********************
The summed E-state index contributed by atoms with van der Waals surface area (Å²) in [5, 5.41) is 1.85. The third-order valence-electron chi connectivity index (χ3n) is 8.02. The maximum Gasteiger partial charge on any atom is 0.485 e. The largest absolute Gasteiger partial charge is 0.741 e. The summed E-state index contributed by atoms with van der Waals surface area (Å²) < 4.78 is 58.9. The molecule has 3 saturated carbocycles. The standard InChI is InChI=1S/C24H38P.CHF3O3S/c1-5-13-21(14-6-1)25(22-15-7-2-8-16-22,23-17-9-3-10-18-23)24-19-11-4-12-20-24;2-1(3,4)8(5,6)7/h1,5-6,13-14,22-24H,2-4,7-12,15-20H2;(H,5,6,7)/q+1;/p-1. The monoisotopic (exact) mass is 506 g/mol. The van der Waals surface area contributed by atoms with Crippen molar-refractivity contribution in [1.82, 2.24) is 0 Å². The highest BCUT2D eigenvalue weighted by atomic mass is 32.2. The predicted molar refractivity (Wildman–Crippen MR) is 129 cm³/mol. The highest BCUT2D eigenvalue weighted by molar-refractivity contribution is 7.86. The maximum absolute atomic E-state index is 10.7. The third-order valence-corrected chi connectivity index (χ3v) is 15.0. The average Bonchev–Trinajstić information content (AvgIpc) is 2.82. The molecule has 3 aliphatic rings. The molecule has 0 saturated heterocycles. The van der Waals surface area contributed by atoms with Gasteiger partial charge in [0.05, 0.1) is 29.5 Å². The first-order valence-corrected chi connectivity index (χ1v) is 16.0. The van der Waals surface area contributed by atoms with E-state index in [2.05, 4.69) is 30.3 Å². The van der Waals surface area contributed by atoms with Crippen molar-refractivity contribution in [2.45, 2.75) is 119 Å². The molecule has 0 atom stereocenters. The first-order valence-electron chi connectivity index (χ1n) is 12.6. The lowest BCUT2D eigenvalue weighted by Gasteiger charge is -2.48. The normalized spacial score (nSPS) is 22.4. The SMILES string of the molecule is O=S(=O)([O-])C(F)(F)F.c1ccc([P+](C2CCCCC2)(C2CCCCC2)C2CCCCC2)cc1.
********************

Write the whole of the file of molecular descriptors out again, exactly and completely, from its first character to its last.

The summed E-state index contributed by atoms with van der Waals surface area (Å²) in [5, 5.41) is 1.85. The third-order valence-electron chi connectivity index (χ3n) is 8.02. The maximum Gasteiger partial charge on any atom is 0.485 e. The largest absolute Gasteiger partial charge is 0.741 e. The summed E-state index contributed by atoms with van der Waals surface area (Å²) < 4.78 is 58.9. The molecule has 3 saturated carbocycles. The standard InChI is InChI=1S/C24H38P.CHF3O3S/c1-5-13-21(14-6-1)25(22-15-7-2-8-16-22,23-17-9-3-10-18-23)24-19-11-4-12-20-24;2-1(3,4)8(5,6)7/h1,5-6,13-14,22-24H,2-4,7-12,15-20H2;(H,5,6,7)/q+1;/p-1. The monoisotopic (exact) mass is 506 g/mol. The van der Waals surface area contributed by atoms with Crippen molar-refractivity contribution in [1.82, 2.24) is 0 Å². The highest BCUT2D eigenvalue weighted by atomic mass is 32.2. The predicted molar refractivity (Wildman–Crippen MR) is 129 cm³/mol. The highest BCUT2D eigenvalue weighted by molar-refractivity contribution is 7.86. The maximum absolute atomic E-state index is 10.7. The third-order valence-corrected chi connectivity index (χ3v) is 15.0. The average Bonchev–Trinajstić information content (AvgIpc) is 2.82. The molecule has 3 aliphatic rings. The molecule has 0 saturated heterocycles. The van der Waals surface area contributed by atoms with Gasteiger partial charge in [0.05, 0.1) is 29.5 Å². The first-order valence-corrected chi connectivity index (χ1v) is 16.0. The van der Waals surface area contributed by atoms with E-state index in [2.05, 4.69) is 30.3 Å². The van der Waals surface area contributed by atoms with Crippen molar-refractivity contribution in [2.45, 2.75) is 119 Å². The molecule has 0 atom stereocenters. The first-order valence-electron chi connectivity index (χ1n) is 12.6. The lowest BCUT2D eigenvalue weighted by Gasteiger charge is -2.48. The normalized spacial score (nSPS) is 22.4. The SMILES string of the molecule is O=S(=O)([O-])C(F)(F)F.c1ccc([P+](C2CCCCC2)(C2CCCCC2)C2CCCCC2)cc1.